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Opportunity from Disaster, How Fukishima Pushed Up Shares in Renewables

The new year has brought a renewed confidence in solar stocks on world markets, with increases of up to 41% seen over the course of a day and a positive Solar Stocks Index performance of 15.5% over 1 month. This short term performance has been attributed to stabilising solar energy component prices and increases in new solar installations in key markets such as Germany. With mounting pressure on governments globally to reduce emissions, and the increased opposition to nuclear power plants in the wake of the Fukushima disaster, solar energy is expected to capture a larger share of global energy supply.

Scientific advances and large scale government solar installations in China, the UAE and several other locations will also serve to instil confidence in an industry that has been rocked by global markets over the last year. Private demand is also increasing, as governments in countries such as Australia continue to pursue carbon trading schemes and provide an impetus to invest in alternative energies to fossil fuel generation.

Uncertainty plaguing traditional fossil fuels due to geopolitical factors, increasing cost of production and supply, and the combination of the decreasing cost of supplying solar energy installations will also drive demand for the sector. However, despite strong positive indicators the sector is not without risks, globally, demand has still not caught up with the supply of solar energy components and installations and until this glut clears there will be downward pressure on share prices and revenue for the industry. This environment will possibly see decreased innovation in the face of uncertainty and the gradual removal of smaller, financially unstable firms from the market.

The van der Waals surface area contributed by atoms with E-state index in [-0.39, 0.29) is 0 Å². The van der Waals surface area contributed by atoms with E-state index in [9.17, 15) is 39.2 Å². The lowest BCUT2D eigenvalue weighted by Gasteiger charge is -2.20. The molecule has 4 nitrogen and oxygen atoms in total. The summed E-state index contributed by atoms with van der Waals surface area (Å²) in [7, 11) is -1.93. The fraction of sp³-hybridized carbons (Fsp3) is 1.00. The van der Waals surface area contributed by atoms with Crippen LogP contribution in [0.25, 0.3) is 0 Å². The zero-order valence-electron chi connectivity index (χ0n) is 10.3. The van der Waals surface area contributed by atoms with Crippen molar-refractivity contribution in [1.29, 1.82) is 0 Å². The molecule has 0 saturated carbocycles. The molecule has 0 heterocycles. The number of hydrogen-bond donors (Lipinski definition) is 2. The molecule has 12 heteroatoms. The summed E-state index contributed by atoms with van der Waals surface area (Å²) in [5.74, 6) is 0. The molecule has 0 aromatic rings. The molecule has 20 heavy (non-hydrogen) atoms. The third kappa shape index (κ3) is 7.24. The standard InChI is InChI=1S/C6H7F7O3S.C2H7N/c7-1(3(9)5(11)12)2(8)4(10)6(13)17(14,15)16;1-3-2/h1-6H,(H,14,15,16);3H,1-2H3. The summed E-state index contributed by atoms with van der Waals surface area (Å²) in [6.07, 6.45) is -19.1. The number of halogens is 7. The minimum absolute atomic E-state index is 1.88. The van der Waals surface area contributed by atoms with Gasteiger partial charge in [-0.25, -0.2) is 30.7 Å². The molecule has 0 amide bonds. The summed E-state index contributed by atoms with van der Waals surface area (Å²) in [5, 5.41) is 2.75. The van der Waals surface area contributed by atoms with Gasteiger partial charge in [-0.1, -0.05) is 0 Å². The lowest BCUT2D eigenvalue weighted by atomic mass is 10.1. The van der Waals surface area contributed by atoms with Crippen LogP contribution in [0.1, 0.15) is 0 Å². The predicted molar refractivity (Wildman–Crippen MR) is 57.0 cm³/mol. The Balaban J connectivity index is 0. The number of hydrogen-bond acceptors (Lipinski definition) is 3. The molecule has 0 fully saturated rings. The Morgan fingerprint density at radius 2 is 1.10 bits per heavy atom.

What this may mean is that there will be consolidation of the industry, with larger and more financially stable companies absorbing smaller players in the market. This consolidation could bring increased stability and maturity to an industry marred with short term volatility.

Importantly, the emergence of global market leaders in the industry will create an increasingly global, efficient and competitive industry with an enhanced ability to compete with traditional energy markets.

If you would like any more information about the solar industry and current opportunities to break into the market please contact Todd Soulas at

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